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   Author  Topic: Music mixes and property rights  (Read 3490 times)
JSonnabend
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Re: Music mixes and property rights
« Reply #15 on: Sep 18th, 2006, 7:41am »
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Jeffery, practical knowledge isn't very practical when it's wrong (or even just baseless).  And it's not helpful to others to share it, either.
 
Your comments on the rights of sound engineers, etc., might be valid in the industry, but the conclusions you reach would not be based on copyright law per se, as far as I can tell.  They could be based on usual industry contracts (or worse still, "industry practices"), but that wouldn't help the OP's.   That is why I asked for some legal support for your conclusory assertions.  
 
While you might have valuable insight to share, your statements on the application and reach of copyright law are almost certainly inaccurate, and definitely nothing anyone could rely on in any meaningful way.
 
- Jeff
« Last Edit: Sep 18th, 2006, 7:50am by JSonnabend » IP Logged

SonnabendLaw
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Cousin isaac
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Re: Music mixes and property rights
« Reply #16 on: Sep 19th, 2006, 2:12pm »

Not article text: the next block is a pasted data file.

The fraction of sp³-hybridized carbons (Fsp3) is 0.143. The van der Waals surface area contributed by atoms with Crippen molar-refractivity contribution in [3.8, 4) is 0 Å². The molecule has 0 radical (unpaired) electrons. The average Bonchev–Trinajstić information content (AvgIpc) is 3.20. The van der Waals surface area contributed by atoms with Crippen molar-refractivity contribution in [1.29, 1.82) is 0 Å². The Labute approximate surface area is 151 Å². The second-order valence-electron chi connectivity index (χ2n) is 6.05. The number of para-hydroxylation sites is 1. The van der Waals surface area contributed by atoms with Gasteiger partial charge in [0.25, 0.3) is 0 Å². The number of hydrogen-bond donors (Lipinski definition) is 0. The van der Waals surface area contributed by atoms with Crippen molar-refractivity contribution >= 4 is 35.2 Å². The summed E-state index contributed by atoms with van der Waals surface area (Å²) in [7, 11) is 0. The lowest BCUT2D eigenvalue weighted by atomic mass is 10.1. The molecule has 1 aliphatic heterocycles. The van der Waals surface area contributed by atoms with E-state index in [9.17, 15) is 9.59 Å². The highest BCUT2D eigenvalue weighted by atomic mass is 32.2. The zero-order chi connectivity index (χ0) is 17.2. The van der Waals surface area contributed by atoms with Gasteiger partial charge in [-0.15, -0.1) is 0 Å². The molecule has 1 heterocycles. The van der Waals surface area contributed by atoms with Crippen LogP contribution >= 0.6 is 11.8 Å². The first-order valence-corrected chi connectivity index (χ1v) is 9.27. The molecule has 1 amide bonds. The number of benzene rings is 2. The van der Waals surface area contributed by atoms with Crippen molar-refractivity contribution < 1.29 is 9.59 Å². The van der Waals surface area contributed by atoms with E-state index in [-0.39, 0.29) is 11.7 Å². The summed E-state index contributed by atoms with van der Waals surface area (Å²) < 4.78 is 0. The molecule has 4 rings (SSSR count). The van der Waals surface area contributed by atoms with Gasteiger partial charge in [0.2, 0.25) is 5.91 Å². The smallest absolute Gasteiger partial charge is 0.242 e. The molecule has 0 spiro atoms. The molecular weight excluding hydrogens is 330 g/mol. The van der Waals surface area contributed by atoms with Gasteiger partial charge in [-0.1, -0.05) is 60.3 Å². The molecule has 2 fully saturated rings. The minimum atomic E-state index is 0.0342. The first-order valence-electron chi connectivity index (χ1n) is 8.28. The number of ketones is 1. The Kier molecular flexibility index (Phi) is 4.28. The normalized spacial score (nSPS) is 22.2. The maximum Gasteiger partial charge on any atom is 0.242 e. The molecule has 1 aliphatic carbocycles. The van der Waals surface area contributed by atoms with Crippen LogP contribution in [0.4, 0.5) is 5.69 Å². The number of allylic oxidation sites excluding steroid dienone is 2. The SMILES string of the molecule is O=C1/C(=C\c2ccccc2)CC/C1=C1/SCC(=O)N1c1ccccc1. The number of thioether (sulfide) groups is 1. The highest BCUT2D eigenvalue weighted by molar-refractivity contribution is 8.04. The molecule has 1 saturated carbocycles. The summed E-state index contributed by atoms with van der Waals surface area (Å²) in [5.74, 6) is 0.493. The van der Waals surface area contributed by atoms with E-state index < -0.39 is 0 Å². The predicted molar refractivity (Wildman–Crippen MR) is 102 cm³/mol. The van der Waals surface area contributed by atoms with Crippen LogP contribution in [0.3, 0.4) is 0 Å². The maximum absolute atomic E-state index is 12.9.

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Hi Guys,  
 
Thanks for debating the issue. Sorry it was a bit off topic.
 
In my case, the re-mix will be by adding my vocal only track to either a preexisting "beat" as they say in hip hop (an instrumental), or the re-mix artist will create a new instrumental from scratch, adding my vocal track in. If I wanted to, I could say that since the new work is a derivative work, that it is still all mine, but that is not our agreement. We are trading lyrics for a remix and splitting everything 50/50. I just don't want to give away the original song. After reading up on the matter at the website of copyright office of the liibrary of congress, I am pretty sure that my original song is protected provided the remix is registered as a derivative work.  
 
The circular for Derivative Works has this to say:  
 
"The copyright in a derivative work covers only the additions, changes, or other new material appearing for the first time in the work. It does not extend to any preexisting material and does not imply a copyright in that material"
 
Furthermore:
 
"In cases where the preexisting sounds themselves have been altered or changed in character, space 6b should be used to describe in more precise terms the engineering techniques involved. For example, Educational Records, Inc., remixes the original tracks of a previously released recording of a Beethoven symphony. Space 6a should identify the preexisting material as “sounds previously published.” Space 6b might indicate “remixed from multitrack sound sources” or “remixed sounds.” This new material must result from creative new authorship rather than mere mechanical processes; if only a few slight variations or purely mechanical changes (such as declicking or remastering) have been made, registration is not possible."
 
Thanks again for all your input.  
 
 
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JSonnabend